Percy Leon, Digital Media Content Executive

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As a content creator and also doing sales and marketing, it's important to know how to handle difficult customers.

I do want my customers to be happy and satisfied with the product or service that I provide. But, when that doesn't happen, I need to know what steps to take next.

Here are some tips for dealing with those tough customer conversations:

1. Stay Calm: During a difficult conversation, it's important to keep my cool and not get too emotional. If I can remain calm during the exchange and remain professional, then I’m more likely to find a resolution that is agreeable to both parties.

2. Listen Carefully: Difficult customers are often the ones who are the most vocal. Instead of trying to talk over them, I take a step back and really listen to what they are saying. This gives me an opportunity to understand their point of view and come up with a solution that works for both parties.

3. Be Proactive: If I can anticipate the customer's needs, then it's easier to provide resolution or possible solutions. I try to communicate as much as possible and offer solutions before my customers have a chance to bring this up, as this shows that I’m on top of the situation and willing to work together to find a suitable solution.

4. Be Understanding: No one wants their problem to go unresolved and customers are no different. If there is a problem with the way the content is shot or lit, or something else, I show understanding and empathizing with their situation will help them feel like they're not alone in their struggle.

5. Follow Up: After the conversation is over, I feel it's important to follow up with the customer and make sure that their issue was resolved correctly. This will help build trust and show them that you value their business this also adds repeat customers.

By following these tips, I can ensure that my customers are happy and that their issues are taken care of in a timely manner. Handling difficult customers can be tough. It does take practice and a lot of empathy, but with the right approach, I can ensure every party is happy.

Percy Leon is a digital media content producer specializing in educational technology and entertainment. He is interested in web3, metaverse, and the use of virtual reality for storytelling.

Lisa Perry, Global Marketing Executive

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We can all relate to dealing with a difficult customer at some point. As a brand marketer, I don’t interact with the typical customer. My direct customer interaction tends to be with internal customers, influencers, and strategic partners. Some of my most difficult customer interactions have been dealing with an internal customer who doesn’t respect my team or me, which results in the challenge of getting anything done. Here are several tips on effectively handling working with a difficult internal customer:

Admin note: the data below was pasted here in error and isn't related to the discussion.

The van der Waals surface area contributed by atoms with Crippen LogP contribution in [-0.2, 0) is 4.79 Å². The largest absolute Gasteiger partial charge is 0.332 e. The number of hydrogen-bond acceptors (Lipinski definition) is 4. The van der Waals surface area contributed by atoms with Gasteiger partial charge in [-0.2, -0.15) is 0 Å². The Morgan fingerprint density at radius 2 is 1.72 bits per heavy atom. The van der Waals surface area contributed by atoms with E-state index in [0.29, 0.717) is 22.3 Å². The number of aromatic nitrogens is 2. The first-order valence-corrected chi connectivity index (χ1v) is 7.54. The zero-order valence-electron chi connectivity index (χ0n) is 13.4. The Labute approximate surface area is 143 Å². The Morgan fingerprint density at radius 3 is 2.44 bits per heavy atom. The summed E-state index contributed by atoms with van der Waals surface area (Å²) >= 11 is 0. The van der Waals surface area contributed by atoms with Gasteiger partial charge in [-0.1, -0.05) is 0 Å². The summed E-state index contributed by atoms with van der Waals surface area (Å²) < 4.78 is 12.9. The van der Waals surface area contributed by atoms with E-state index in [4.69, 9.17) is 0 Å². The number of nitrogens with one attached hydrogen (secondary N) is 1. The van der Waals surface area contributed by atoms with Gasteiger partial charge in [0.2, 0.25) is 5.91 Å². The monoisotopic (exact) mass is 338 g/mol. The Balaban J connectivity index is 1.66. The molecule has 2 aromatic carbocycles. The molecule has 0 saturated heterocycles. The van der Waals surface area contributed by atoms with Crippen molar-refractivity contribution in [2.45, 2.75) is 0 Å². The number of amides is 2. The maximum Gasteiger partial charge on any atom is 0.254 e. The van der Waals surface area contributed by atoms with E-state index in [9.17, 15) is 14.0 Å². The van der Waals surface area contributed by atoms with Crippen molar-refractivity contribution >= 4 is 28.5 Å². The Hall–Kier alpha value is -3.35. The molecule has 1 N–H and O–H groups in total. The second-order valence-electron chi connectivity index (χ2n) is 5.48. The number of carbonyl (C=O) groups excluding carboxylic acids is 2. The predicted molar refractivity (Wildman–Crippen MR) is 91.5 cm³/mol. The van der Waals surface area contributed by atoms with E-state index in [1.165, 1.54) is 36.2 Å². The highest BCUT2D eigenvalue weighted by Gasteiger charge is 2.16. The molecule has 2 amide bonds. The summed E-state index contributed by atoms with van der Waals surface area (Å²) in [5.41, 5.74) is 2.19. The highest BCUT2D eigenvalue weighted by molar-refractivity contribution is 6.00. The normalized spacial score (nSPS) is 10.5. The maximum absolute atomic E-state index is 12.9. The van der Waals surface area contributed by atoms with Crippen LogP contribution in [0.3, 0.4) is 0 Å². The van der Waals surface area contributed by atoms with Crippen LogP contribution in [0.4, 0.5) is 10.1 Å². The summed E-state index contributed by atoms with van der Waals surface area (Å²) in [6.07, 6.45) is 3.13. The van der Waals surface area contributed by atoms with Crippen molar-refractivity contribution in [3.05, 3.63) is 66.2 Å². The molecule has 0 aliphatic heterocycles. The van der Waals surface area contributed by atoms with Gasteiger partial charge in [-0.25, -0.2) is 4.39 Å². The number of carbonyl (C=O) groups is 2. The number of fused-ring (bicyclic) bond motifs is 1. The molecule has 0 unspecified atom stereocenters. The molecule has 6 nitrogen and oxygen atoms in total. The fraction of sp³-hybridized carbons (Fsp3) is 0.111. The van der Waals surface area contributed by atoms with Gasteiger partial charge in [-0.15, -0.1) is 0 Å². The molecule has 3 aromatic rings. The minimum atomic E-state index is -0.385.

1. Remain Calm: It’s important to remain calm, professional, and composed, even if the customer is aggressive and disrespectful. Maintain a positive attitude. Try not to take it personally (this is really hard to do).
  2. Active Listening: Try to understand their concerns, ask open-ended questions, repeat back to them what you heard to ensure alignment, and find a solution that works for both parties.
  3. Empathize: Show empathy for their situation. This can help to de-escalate the situation and build rapport with the customer.
  4. Offer Solutions: Work with the customer to find a solution that meets their needs and expectations. Offer several options and be flexible in finding a solution that works for both parties.
  5. Escalate When Necessary: If the situation is escalating and you feel threatened or unable to handle the situation, it’s important to escalate the issue to a manager or someone with more authority to handle the situation.
  6. Documentation: Document the situation and solutions offered, and ensure they are satisfied with the outcome. This will help avoid similar situations in the future, help maintain a positive relationship, and build trust.

Remember that dealing with difficult customers is difficult, but it's important to remain professional and not take their behavior personally. By remaining calm and working with the customer to find a solution, you can turn a difficult situation into a positive experience.

Lisa Perry helps companies build leadership brands, driving loyal customers & delivering profitability. She does this through a process that builds brands consumers love. Her goal is to help companies develop, monetize, and grow their brands.

How do you handle working with difficult customers? Join the conversation inside Work It Daily's Executive Program.